La La How The Life Goes On

45 and Goal

Posted on: December 9, 2011

I was recently asked a lovely, quaint question that will soon cease to have meaning to anyone under 40: What was the first piece of music I ever purchased?

It was 1979, somewhere in the UK, when record stores were ubiquitous and their employees fantabulous. It was 1979, and there were no music videos, no downloads, no means of hearing music besides buying the record, watching Top of the Pops, or attempting to tape your song from the radio, hopefully with as little DJ chatter as possible. It was 1979, and the only path to ownership of music was the record store where there was an unofficial DJ playing only the best hits by the biggest artists while you shopped. It was 1979, and I was there with my Auntie Julia, herself a tall, slim, 18 year-old shiny pants-wearing disco diva. She and my Uncle Bill were the absolute pinnacle of cool as I imagined it at 7 years old. They dressed in shiny clothing, they knew all the words to Le Freak by Chic, they had been to actual discos (which I imagined to be real-life manifestations of every Blondie performance ever televised), and they could navigate a record store packed with cool people like no one I’d ever seen. It was 1979 and I wanted nothing more than to own one particular song. So Auntie Julia procured it for me, got the store DJ to play it on his turntable to ensure it was not scratched, and put the 45rpm and its little paper sleeve into my eager, waiting, so-excited-they-trembled-with-embarrassment hands.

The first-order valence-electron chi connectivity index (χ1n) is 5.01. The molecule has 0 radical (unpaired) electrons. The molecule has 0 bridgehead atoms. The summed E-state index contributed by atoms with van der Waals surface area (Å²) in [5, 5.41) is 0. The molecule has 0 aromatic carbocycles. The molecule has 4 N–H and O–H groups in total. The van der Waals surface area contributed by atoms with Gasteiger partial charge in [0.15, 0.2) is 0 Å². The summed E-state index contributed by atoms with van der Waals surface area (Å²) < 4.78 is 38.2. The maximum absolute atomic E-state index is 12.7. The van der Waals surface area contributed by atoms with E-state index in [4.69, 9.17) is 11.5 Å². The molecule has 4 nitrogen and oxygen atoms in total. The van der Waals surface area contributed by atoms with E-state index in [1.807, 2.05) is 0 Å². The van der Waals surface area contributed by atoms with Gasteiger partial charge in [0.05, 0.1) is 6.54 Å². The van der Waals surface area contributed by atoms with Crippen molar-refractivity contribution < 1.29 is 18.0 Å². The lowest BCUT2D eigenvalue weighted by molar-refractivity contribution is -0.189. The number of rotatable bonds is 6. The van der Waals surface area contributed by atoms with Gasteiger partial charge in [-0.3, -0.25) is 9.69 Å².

It was 1979, but I’m writing this now, so I want to claim that my first record was Bowie or Chic or Queen, but the truth is far less cool. It was 1979, and my heart skipped a beat as we purchased….this:

Oh yes. The Dooleys. Who? I’m sure their work never made it past Wales, much less into the USA, but in 1979 they were UK huge, and I sang this song with a gusto most people reserve for drunken karaoke renditions of Sweet Caroline.

Yes, it was 1979, when I was seven and music felt timeless, when lyrics were not widely available, when the lack of 24-hour instant access made it feel valuable. It was 1979, when buying a tangible piece of vinyl that let you have Freddie Mercury in your living room felt like owning your own personal treasure. It was 1979, when buying your first record was a momentous rite of passage, even if it was The Dooleys.

It was 1979. When I jubilantly walked out of a store, finally a member of The Chosen Few.


2 Responses to "45 and Goal"

If it’s cool you’re worried about, that’s nothing compared to my first single purchase at the age of 8 in December 1982. Keith Harris and Orville with Orville’s Song. Oh, the shame…

Okay, I feel better now! 🙂

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